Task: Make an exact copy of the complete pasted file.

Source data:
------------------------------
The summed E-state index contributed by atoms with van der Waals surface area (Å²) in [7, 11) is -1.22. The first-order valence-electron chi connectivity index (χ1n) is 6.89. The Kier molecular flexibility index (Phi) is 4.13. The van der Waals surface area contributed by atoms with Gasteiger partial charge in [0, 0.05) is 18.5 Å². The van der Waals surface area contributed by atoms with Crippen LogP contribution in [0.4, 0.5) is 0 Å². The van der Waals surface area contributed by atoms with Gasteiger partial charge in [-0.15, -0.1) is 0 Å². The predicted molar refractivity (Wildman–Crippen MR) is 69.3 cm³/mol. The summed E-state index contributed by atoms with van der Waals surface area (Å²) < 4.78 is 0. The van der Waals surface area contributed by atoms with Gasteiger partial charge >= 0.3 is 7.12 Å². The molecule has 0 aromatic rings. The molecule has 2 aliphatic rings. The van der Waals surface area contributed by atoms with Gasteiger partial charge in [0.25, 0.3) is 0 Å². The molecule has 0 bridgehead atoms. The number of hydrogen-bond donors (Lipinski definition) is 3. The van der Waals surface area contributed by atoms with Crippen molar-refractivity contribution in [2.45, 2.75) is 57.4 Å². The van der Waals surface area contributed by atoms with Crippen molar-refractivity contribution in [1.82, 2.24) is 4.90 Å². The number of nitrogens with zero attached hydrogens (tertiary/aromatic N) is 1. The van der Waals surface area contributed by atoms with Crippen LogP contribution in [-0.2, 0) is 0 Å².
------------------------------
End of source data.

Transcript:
The summed E-state index contributed by atoms with van der Waals surface area (Å²) in [7, 11) is -1.22. The first-order valence-electron chi connectivity index (χ1n) is 6.89. The Kier molecular flexibility index (Phi) is 4.13. The van der Waals surface area contributed by atoms with Gasteiger partial charge in [0, 0.05) is 18.5 Å². The van der Waals surface area contributed by atoms with Crippen LogP contribution in [0.4, 0.5) is 0 Å². The van der Waals surface area contributed by atoms with Gasteiger partial charge in [-0.15, -0.1) is 0 Å². The predicted molar refractivity (Wildman–Crippen MR) is 69.3 cm³/mol. The summed E-state index contributed by atoms with van der Waals surface area (Å²) < 4.78 is 0. The van der Waals surface area contributed by atoms with Gasteiger partial charge >= 0.3 is 7.12 Å². The molecule has 0 aromatic rings. The molecule has 2 aliphatic rings. The van der Waals surface area contributed by atoms with Gasteiger partial charge in [0.25, 0.3) is 0 Å². The molecule has 0 bridgehead atoms. The number of hydrogen-bond donors (Lipinski definition) is 3. The van der Waals surface area contributed by atoms with Crippen molar-refractivity contribution in [2.45, 2.75) is 57.4 Å². The van der Waals surface area contributed by atoms with Crippen molar-refractivity contribution in [1.82, 2.24) is 4.90 Å². The number of nitrogens with zero attached hydrogens (tertiary/aromatic N) is 1. The van der Waals surface area contributed by atoms with Crippen LogP contribution in [-0.2, 0) is 0 Å².